• The Office of Māori Crown Relations –/Te Arawhiti has launched Te Haeata, an online tool for entities with Treaty settlement responsibilities such as post-settlement entities, Crown entities, local and regional government and other relevant organisations. tehaeata.govt.nz
  • The Kaingaroa Forest Village has been awarded $2.4 million from the Māori Housing Network Community Development programme for the development of housing for the Kaingaroa community.
  • Last week a group of Taranaki Whānui members, who call their grouping ‘Mau Whenua’ filed legal proceedings against the Port Nicholson Block Settlement Trust relating to the Trust’s selling of iwi land in Shelly Bay, Wellington. The trust proceeded with the sale despite objections from these iwi members.

[By way of background, this large parcel of land was returned to the iwi as commercial redress in its 2009 Treaty settlement (i.e. brought by the iwi).  However, as a pricey commercial asset, it made a poor financial return each year, as it only received income from low-end rentals of old buildings and the like.  This situation has undoubtedly been a significant contributing factor to the iwi losing millions of dollars since their settlement.  To address this, in 2016 trustees sought a mandate to sell some of the land for housing development – but that was voted down.  That is because many iwi members do not see the land as a commercial asset at all – rather as cultural redress and their heritage which should be retained for future generations.  (Note the vote was 51% in favour of sale, but 75% support was needed for a major commercial transaction.)  However, under the current leadership of Chair, Wayne Mulligan, the sales and property development imperative has moved forward, but this time as discrete smaller parcels of land – thus avoiding any need for further iwi voting on the matter.  So, the core issue at hand for iwi members who oppose this is whether the four smaller land transactions undertaken by the Trust have effectively circumvented the will of beneficiaries to retain the land, and resulted in unlawful sales.  Adding to this is concern about allegedly low prices received for the land – said to be circa $2 million per block – when the iwi’s purchasing price was circa $13 million.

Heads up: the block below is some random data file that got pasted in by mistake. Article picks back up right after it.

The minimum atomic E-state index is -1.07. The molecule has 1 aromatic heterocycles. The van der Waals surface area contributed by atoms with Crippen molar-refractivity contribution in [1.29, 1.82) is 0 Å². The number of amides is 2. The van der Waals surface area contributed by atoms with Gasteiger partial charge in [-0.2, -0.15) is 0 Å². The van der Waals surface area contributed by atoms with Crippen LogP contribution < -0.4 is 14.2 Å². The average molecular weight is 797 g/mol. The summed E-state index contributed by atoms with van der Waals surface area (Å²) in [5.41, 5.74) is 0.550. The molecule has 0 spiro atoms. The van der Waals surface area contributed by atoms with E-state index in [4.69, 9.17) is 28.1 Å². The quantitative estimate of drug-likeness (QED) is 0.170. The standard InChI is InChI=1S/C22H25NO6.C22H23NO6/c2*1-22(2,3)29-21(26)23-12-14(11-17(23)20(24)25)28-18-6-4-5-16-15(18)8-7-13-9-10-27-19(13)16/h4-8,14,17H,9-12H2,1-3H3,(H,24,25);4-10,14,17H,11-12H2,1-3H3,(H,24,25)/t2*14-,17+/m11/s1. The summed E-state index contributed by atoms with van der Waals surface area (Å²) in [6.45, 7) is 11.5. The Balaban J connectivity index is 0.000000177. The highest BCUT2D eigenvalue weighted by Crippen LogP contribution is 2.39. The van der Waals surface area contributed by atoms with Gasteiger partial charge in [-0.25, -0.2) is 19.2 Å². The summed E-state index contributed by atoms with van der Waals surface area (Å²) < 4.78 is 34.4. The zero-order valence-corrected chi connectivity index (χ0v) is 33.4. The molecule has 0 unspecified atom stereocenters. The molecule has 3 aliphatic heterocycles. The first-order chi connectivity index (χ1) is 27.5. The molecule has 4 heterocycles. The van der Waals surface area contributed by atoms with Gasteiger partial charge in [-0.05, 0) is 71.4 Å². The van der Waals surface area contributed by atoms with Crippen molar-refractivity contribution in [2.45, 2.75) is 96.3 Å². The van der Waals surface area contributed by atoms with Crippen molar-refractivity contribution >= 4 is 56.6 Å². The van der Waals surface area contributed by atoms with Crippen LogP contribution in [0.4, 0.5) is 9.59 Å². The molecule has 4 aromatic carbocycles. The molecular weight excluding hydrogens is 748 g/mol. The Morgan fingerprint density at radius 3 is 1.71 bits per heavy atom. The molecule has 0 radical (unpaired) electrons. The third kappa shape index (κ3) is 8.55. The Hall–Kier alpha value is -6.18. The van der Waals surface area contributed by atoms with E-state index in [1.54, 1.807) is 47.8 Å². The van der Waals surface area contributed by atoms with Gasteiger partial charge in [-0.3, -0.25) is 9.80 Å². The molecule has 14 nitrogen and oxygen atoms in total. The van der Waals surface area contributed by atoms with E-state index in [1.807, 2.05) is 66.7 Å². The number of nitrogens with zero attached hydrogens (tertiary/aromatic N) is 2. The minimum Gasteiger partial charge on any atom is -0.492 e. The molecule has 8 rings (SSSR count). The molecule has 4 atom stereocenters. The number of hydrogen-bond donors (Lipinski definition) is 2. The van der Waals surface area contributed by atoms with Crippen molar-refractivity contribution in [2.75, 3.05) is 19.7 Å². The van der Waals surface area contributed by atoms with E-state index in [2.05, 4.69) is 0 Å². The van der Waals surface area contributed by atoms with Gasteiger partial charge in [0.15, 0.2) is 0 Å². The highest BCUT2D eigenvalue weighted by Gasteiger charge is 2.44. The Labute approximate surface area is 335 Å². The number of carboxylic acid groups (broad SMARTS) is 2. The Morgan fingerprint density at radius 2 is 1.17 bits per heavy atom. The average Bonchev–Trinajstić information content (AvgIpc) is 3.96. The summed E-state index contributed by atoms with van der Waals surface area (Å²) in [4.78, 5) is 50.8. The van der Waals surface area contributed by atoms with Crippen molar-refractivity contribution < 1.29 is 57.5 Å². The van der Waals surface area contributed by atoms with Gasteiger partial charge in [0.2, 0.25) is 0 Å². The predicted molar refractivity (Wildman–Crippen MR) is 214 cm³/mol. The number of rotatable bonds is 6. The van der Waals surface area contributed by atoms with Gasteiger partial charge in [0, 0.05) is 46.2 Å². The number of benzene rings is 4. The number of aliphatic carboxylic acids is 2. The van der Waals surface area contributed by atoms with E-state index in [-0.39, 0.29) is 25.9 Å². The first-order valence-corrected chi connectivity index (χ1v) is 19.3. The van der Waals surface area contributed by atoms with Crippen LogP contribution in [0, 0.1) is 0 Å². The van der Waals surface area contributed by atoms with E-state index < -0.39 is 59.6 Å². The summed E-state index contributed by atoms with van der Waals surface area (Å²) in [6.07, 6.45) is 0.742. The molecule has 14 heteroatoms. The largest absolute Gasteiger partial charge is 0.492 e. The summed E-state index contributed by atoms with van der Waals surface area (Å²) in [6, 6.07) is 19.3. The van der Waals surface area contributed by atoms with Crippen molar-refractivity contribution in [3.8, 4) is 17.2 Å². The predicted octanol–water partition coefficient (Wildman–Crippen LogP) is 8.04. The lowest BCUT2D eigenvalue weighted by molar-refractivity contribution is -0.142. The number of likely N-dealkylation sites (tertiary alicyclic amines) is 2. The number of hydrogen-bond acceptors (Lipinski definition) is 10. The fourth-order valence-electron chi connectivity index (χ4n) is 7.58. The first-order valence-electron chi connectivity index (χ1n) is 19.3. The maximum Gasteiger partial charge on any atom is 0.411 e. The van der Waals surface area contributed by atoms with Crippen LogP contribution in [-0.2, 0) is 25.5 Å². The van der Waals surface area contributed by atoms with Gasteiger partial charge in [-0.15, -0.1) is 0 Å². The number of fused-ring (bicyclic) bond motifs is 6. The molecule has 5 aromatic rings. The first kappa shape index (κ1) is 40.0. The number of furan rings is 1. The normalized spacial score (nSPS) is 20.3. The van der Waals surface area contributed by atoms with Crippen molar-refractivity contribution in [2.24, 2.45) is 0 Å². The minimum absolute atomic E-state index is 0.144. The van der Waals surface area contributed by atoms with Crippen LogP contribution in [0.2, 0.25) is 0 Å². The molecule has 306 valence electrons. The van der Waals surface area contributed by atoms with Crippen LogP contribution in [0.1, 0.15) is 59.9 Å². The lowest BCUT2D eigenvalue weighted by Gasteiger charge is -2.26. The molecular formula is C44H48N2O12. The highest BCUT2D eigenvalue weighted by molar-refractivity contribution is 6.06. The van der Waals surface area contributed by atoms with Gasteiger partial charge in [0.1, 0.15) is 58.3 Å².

[1] The NZGSS is a biennial survey which provides information on the well-being of New Zealanders aged 15 years and over. The survey covers a wide range of social and economic outcomes across different groups across the population.